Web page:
It is not entirely new, and has been simmering away for some time, in the background, over university de-platforming of unpopular speakers. Now it is full flood with the conclusion of the consultation period over the Scottish Government’s proposed extension of criminal law protection for new groups, including the elderly. The Scottish Government’s legislation is clearly well-intentioned, but has attracted vociferous criticism from a wide range of public bodies, including the Law Society of Scotland and the police – neither of these being known for a tendency to cry wolf. It will be interesting to see whether the Government heeds these expressions of concern. It definitely means well here – and deserve credit for indicating its firm rejection of stirring up hatred. But the use of the criminal law to control the expression of views involves a delicate balance if the law is not to become repressive.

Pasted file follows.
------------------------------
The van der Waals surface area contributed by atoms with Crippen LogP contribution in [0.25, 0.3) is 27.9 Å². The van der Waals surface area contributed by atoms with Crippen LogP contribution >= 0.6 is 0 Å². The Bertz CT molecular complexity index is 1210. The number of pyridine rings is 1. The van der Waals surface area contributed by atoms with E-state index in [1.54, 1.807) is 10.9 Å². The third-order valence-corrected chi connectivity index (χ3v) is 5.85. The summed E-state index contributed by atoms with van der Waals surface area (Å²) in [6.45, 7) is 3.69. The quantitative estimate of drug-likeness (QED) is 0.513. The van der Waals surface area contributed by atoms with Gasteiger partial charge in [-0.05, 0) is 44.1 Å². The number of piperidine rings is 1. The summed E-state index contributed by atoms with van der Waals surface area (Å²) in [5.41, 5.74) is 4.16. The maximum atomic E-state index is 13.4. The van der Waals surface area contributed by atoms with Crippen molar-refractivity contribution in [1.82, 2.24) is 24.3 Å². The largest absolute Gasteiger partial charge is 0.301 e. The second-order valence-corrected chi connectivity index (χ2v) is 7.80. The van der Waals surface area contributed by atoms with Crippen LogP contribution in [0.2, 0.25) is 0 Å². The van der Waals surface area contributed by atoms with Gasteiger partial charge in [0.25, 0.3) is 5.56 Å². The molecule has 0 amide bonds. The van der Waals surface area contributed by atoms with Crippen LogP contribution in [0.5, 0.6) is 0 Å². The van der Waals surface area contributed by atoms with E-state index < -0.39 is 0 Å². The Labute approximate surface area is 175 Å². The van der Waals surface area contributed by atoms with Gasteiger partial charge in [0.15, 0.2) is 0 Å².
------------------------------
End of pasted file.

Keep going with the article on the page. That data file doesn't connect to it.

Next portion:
Authors are affected by this, as are those who possess books and are in the habit of passing them on to others. Speech amongst friends will also constitute a communication for purposes of this legislation. An ageist remark, uttered innocently and without intention to stir up hatred against old people, may be the subject of criminal investigation if the person to whom it is addressed is offended and makes a complaint. Of course, one would hope that restraint will be shown in the application of the legislation, but what if the police and prosecution authorities feel compelled by public outcry to respond to an unjustified complaint? The legislation provides for defences based on reasonableness, but the damage may be done well before that stage if a person who has no intention to stir up ill-feeling is subjected to investigation.